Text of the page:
The Global Consciousness Project, (GCP) also called the EGG Project, is a long-running science experiment maintained by an international collaboration of about 100 research scientists and engineers. It is based on technology developed at Princeton to study interactions of consciousness with physical systems. The GCP has been collecting data from a global network of random event generators since August, 1998. The network currently maintains about 65 sites around the world running custom software that reads the output of physical random number generators and records a trial (sum of 200 bits) once every second, 24/7, continuously over months and years. The data is transmitted over the Internet to a server in Princeton, NJ, USA, where they are archived for later analysis. The result is a database of synchronized parallel sequences of truly random numbers.
The research question is whether there are deviations from randomness correlated with major events that engage the attention of large numbers of people. Such correlations are interpreted as reflecting the presence and activity of consciousness in the world.
Roger D. Nelson developed the project as an extrapolation of two decades of experiments from the Princeton Engineering Anomalies Research Lab (PEAR) which repeatedly show that electronic noise-based, truly random number generators (RNG or REG) seem to be intentionally influenced to bring about a less random sequence of data - in other words, that human intention can reduce natural entropy and create greater coherence within a random series of events.
In an extension of the laboratory research called "FieldREG", investigators examined the outputs of REGs in the field, before, during and after highly focused or coherent group events. The group events studied include intense psychotherapy sessions, captivating theater presentations, religious rituals, popular sports competitions, like Football World Cup, and high-interest television broadcasts like the Academy Awards (Bierman, 1996; Blasband, 2000; Nelson, 1995, 1997; Nelson et al, 1996, 1998a, 1998b; Radin, 1997; Radin et al, 1996;)
The group consciousness FieldREG studies were extended to global dimensions in studies looking at data from 12 independent REGs in the US and Europe during a web-promoted "Gaiamind Meditation" in Jan. 1997, and then in Sept. 1997 during the Princess Diana funeral ceremonies. The results suggested it would be worthwhile to build a permanent network of continuously running REGs. This became the EGG project or GCP, which began operation in 1998, collecting and archiving a continuously growing database. At each node in the network, the RNG is sampled once per second to produce a 200-bit trial sum that is recorded and transmitted over the Internet to Princeton, NJ, for archiving and analysis. Pre-planned tests indicate that many "global events" do correspond to deviations from randomness in the data.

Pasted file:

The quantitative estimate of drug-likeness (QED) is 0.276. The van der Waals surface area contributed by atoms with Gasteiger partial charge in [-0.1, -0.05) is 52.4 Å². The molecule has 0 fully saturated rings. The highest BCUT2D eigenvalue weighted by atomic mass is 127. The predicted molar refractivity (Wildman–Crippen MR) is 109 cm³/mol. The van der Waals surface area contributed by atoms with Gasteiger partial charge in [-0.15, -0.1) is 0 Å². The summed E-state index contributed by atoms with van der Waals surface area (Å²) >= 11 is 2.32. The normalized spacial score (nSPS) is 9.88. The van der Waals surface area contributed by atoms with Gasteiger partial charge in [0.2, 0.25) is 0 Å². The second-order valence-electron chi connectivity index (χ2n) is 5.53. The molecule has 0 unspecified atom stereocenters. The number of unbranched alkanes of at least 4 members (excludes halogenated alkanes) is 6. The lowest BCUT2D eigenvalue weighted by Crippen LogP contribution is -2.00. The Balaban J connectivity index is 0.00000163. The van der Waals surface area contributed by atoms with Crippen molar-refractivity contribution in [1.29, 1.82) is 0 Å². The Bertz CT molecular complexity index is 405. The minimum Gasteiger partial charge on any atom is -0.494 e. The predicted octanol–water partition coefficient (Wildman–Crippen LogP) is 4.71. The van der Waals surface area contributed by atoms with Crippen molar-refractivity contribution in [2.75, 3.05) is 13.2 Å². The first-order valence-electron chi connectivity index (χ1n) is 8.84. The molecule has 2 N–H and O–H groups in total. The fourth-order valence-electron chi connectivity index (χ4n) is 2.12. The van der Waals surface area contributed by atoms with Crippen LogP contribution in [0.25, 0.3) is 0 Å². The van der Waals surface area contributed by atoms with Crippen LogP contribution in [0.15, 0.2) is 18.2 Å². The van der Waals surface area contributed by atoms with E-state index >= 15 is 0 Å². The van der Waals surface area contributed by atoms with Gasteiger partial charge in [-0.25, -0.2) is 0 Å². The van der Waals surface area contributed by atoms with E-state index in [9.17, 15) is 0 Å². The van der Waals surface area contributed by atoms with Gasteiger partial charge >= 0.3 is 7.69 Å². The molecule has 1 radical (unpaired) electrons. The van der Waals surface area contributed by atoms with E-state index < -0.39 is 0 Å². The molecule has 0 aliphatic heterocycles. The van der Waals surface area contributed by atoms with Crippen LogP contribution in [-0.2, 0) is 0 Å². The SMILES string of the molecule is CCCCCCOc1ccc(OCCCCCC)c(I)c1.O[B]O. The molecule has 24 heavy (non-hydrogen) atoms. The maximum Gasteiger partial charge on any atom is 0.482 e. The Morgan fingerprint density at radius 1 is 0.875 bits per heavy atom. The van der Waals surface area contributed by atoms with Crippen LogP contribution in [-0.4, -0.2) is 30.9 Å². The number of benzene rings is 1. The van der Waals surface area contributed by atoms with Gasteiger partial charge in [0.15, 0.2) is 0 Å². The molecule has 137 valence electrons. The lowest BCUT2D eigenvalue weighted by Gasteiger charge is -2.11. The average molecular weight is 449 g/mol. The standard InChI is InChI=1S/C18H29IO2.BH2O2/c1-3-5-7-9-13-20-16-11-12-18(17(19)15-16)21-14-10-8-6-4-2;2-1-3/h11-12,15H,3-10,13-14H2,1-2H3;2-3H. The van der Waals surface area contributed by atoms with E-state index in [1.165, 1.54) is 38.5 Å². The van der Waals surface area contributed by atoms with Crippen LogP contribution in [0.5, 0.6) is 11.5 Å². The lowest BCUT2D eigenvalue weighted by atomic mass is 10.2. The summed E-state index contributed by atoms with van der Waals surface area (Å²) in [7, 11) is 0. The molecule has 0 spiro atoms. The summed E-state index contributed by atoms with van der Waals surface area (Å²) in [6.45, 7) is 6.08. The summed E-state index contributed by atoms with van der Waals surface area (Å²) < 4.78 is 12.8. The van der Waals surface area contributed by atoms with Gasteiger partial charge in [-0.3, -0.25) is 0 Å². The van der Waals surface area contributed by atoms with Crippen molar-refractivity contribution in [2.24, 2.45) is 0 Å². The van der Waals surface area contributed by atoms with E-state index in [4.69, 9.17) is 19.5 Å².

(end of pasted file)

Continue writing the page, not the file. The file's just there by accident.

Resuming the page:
The formal analysis consists of a series of replicated tests of the basic hypothesis that the data will show deviations from statistical expectation that are correlated with major events in the world. Before the data are examined, a hypothesis test is fully defined: The beginning and end of the data segment to be analysed and the statistical test to be used are specified in the GCP Hypothesis Registry. All the pre-specified analysis are reported and all are included in composite statistics.
The best evidence for the hypothesis of an effect of mass consciousness, according to the GCP, is the continuing series of formal hypothesis tests. Over the eight-year history of the project, more than 200 events have been assessed. The majority show small departures from random expectation corresponding to the predictions, and the odds against chance for the composite outcome are greater than 500,000 to 1. An important result is that the mean effect size is small, about 0.3 sigma. This means that individual events cannot test the general hypothesis. Many results must be compounded before the statistical reliability of the correlation can be assessed.
Peer reviewed publications include a methodology description in the Journal of Parapsychology, an examination of the data surrounding Sept 11, 2001 in Foundations of Physics Letters, and a descriptive article in the Journal of Scientific Exploration. A recent mainstream publication is in the Proceedings of the AAAS for a symposium on retrocausation in June 2006.
The data generated by the global random number generator network on September 11, 2001 was among the most intensively studied data developed by the project. The summary of the findings of the time and distance analysis was that "Through analysis of 144 sliding windows, from 5 minutes to 12 hours, in 5 minute increments, we find that over a period of 3 months, one date is associated with a statistical anomaly: September 11, 2001. On this date, the time range appearing most often is 6 AM - 10 AM, peaking around 9:00 - 10:00 AM, and the location primarily the East Coast of the USA."
Another criticism is that there is no objective criterion for determining whether an event is significant; events are seemingly arbitrarily selected.